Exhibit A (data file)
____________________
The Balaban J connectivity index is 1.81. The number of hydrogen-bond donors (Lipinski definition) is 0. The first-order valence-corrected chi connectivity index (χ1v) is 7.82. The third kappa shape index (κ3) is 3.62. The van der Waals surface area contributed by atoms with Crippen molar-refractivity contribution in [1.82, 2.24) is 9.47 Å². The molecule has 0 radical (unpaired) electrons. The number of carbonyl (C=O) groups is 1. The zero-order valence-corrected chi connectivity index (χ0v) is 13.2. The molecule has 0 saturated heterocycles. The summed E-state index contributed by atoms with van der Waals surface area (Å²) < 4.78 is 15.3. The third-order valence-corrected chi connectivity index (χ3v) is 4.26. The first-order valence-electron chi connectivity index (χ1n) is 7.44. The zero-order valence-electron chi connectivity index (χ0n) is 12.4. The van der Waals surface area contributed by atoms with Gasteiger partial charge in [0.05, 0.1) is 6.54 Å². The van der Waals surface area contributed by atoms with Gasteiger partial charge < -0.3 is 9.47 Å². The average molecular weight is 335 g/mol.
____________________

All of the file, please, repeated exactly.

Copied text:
The Balaban J connectivity index is 1.81. The number of hydrogen-bond donors (Lipinski definition) is 0. The first-order valence-corrected chi connectivity index (χ1v) is 7.82. The third kappa shape index (κ3) is 3.62. The van der Waals surface area contributed by atoms with Crippen molar-refractivity contribution in [1.82, 2.24) is 9.47 Å². The molecule has 0 radical (unpaired) electrons. The number of carbonyl (C=O) groups is 1. The zero-order valence-corrected chi connectivity index (χ0v) is 13.2. The molecule has 0 saturated heterocycles. The summed E-state index contributed by atoms with van der Waals surface area (Å²) < 4.78 is 15.3. The third-order valence-corrected chi connectivity index (χ3v) is 4.26. The first-order valence-electron chi connectivity index (χ1n) is 7.44. The zero-order valence-electron chi connectivity index (χ0n) is 12.4. The van der Waals surface area contributed by atoms with Gasteiger partial charge in [0.05, 0.1) is 6.54 Å². The van der Waals surface area contributed by atoms with Gasteiger partial charge < -0.3 is 9.47 Å². The average molecular weight is 335 g/mol.